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Tom Watson, playing in the PGA, will be interested observer

Tom Watson walks up to the fourth tee

Tom Watson walks up to the fourth tee box during the first day of the British Open Golf championship at the Royal Liverpool golf club in Hoylake, England, Thursday July 17, 2014. Credit: AP / Scott Heppell

In his own resolute, time trusted way, Tom Watson will be the key figure at the PGA Championship in Louisville, Kentucky this week. He will be more than a sentimental favorite at 64, the oldest player in the field. He will also be the most interested and influential observer.

Like most golf fans, Watson will be most intently keeping an eye on Tiger Woods, who will be continuing his return from back surgery and playing his only major on U.S. soil this year. This week at Valhalla Golf Club will help Watson decide who will be on the U.S. Ryder Cup team that he will captain in Scotland next month and whether Woods will be part of that group.

To be sure, the PGA Championship is an important event in its own right. The stellar field will go from A to Z: Adam Scott, No. 1 in the most recent Official World Golf Ranking, to Fabrizio Zanotti, No. 100. Only the absence of Dustin Johnson, out with what he and the PGA Tour are calling a "leave'' is preventing this year's PGA from being the first major ever to have all top 100.

Still, the intrigue about the Ryder Cup squad is a major within a major. The biennial international team competition has developed into the most intense, exciting event in golf. The stakes have grown considerably for the Americans because they have lost five of the past six Ryder Cups -- all but the 2008 match at Valhalla.

Watson was recruited to be the captain because of his winning history and his toughness. Tough is the way to describe the decisions he probably will have to make. The PGA Championship marks the cutoff for golfers to earn nine automatic spots based on points. Unless Woods, or some other top player, wins the tournament this week and makes it a no-brainer, Watson will have a hard choice.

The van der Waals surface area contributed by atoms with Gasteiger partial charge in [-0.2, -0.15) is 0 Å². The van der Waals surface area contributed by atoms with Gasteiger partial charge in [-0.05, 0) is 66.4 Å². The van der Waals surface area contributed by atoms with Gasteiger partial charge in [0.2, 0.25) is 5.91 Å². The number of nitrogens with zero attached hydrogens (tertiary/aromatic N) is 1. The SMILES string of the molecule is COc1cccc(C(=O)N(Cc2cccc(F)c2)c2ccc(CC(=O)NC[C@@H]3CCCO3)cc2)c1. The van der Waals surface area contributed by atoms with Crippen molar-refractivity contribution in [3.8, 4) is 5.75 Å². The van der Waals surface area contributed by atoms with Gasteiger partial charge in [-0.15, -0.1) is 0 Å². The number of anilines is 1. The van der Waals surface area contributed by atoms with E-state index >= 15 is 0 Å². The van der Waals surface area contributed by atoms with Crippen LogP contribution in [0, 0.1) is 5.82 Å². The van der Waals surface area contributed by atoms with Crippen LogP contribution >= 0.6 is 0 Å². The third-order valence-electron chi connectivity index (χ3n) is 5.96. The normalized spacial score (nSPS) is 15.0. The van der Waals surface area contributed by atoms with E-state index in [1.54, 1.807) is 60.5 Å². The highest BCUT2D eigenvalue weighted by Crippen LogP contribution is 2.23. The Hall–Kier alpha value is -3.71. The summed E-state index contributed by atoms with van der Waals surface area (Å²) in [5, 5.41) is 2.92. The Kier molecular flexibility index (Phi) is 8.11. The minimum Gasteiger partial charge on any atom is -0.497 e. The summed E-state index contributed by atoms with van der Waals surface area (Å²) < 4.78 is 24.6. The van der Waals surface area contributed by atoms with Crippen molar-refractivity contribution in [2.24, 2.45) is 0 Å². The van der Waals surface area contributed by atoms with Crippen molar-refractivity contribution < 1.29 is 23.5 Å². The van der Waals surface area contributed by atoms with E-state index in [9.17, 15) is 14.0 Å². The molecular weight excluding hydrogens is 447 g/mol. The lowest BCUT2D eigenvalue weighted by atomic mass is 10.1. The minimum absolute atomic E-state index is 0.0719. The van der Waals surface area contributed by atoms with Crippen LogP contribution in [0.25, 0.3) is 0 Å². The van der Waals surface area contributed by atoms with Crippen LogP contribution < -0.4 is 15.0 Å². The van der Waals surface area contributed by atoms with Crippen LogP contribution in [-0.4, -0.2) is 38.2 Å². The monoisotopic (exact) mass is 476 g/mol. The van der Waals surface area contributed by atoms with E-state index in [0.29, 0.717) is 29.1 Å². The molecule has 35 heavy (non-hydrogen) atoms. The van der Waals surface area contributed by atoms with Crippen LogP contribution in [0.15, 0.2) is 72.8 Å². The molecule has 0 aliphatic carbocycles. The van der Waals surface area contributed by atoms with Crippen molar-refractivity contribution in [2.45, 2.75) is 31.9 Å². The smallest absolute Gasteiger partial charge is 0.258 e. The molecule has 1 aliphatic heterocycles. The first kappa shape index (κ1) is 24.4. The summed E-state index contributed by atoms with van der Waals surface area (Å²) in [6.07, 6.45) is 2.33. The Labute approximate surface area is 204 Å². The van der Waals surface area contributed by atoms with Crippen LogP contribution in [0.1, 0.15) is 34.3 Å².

With Woods, it is a matter of how well he can play and whether he will have shaken off the rust from his microdiscectomy. Woods missed the cut at his first tournament after the surgery and played poorly for most of the British Open. He came into the WGC Bridgestone Invitational this past week swinging for the fences, knowing he needed to do something dramatic at that event and the PGA -- where he will play the first two rounds with Phil Mickelson -- to accumulate enough points to qualify for the PGA Tour's FedEx Cup playoffs.

He is hoping for a burst of positive energy at Valhalla, where he won a riveting playoff against Bob May for the 2000 PGA Championship. May's career never did take off after that. "I believe he had back surgery, and he went through a really tough period of time physically. It happens," Woods said.

It is a bit of an upset that Woods is even in the hunt, after surgery just before the Masters.

"If he's playing well and he's healthy, I'll pick him," Watson said at the British Open, reflecting remarks he has made all along. "But then the caveat is if he doesn't get into the FedExCup, what to do then? And that's the question I can't answer right now."

Woods said earlier this week that it there is no shame in being a captain's pick, as he was when Corey Pavin selected him at the end of an injury filled 2010 season.

"In the end, it's what can you do for your team? Are you able to contribute? Corey felt that I could contribute to the team. I felt I could, too," Woods said. "I went out there with and we played really well. I think I had a 3-1 record in that event. The whole idea is, when your name is called, are you able to get a point?"

This is no easy Ryder for Watson, and not only because of Woods. What about Mickelson? He has been a fixture for the U.S. since 1995, but has been lackluster at best most of this year and is 10th on the points list. What to do about Keegan Bradley, a sparkplug at Medinah in 2012 who is only 16th on the current points list?

Unlike Davis Love III and some other recent U.S. captains, Watson is not a peer of current players, especially Woods, and is not beholden to them in any way. Still, he makes no secrets of his feeling about having one of the greatest golfers of all time on the roster.

"I'll be watching Tiger," Watson said, "and I want him on the team. I do. He's a tough competitor and he's great in the team room. Wouldn't you want him on your team?"

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